The Cumberland Island National Seashore Quarter was the forty-fourth overall release within the America the Beautiful Quarters Program. The site represents the state of Georgia and was federally designated on October 23, 1972.
The reverse design depicts a snowy egret with wings spread perched on a branch on the edge of a salt marsh. The national seashore preserves one of the largest and most ecologically diverse barrier islands on the Atlantic coast. The inscriptions on the coin read “Cumberland Island”, “Georgia”, “2018”, and “E Pluribus Unum”. The reverse was designed by United States Mint Artistic Infusion Program Designer Donna Weaver and sculpted by Don Everhart.
The Cumberland Island Quarter was officially released for circulation on August 27, 2018. The Denver Mint struck 151,600,000 and the Philadelphia Mint struck 138,000,000 coins for circulation.
Cumberland Island Quarter Mintages
- 2018-D Cumberland Island Quarter: 151,600,000
- 2018-P Cumberland Island Quarter: 138,000,000
- 2018-S Cumberland Island Quarter: 816,660
Cumberland Island Quarter Specifications
- Designers: John Flanagan (obverse), Donna Weaver (reverse)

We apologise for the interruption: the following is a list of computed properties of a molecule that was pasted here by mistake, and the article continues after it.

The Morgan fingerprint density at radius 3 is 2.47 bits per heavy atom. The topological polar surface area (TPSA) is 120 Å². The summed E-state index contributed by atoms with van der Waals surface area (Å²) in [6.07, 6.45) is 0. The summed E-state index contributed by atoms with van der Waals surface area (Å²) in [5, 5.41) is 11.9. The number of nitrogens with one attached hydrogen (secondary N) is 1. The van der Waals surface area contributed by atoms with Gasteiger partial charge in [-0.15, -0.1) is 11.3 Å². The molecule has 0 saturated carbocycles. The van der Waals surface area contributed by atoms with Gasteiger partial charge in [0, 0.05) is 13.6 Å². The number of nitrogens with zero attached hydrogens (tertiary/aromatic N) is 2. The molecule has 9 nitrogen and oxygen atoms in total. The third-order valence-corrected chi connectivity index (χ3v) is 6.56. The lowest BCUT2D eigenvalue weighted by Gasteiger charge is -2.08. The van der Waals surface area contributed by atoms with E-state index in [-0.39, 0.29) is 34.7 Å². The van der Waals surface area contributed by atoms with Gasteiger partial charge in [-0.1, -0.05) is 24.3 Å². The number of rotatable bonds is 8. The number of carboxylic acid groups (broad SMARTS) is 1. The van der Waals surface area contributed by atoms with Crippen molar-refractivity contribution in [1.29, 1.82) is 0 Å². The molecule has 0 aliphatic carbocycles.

- Composition: 91.67% copper, 8.33% nickel (clad), 90% silver, 10% copper (silver proof)
- Diameter: 24.26 mm
- Weight: 5.67 grams
- Thickness: 1.75 mm
- Edge: Reeded
About Cumberland Island National Seashore
If you’ve never been there, you might think that the only thing you can do in Georgia is visit the old plantations of the antebellum South. You might be surprised to learn, however, that part of Georgia borders the ocean, and as a result there are a plethora of things to and explore along this unique shoreline. As Georgia’s most massive and southerly situated barrier island, Cumberland Island is a unique combination of humid marshlands and unspoiled beaches. Most people choose to visit this amazing national seashore in an attempt to be alone and contemplate the beauty of an undeveloped maritime habitat.
Officially recognized by the federal government in 1972, Cumberland Island National Seashore is a truly unique blend of both seashore and forest habitats, with trails that lead through lush trees and vegetation as well as those that run through marshes and beaches. There are a variety of ways that you can enjoy a visit to this national seashore, which was originally inhabited by Native American tribes before European settlers discovered it. In many other national parks, you might get to see an Indian arrowhead, or see a demonstration of how work was done in the early days of the country. At Cumberland Island you can comb the beaches for sharks’ teeth and other artifacts of your own. If you are interested in hunting while you are visiting Georgia, you can also participate in several of the public hunts that are held in the park every year. If you plan on camping in this unique place, you can spend a night listening to waves as you count the myriad of stars that twinkle out over the water.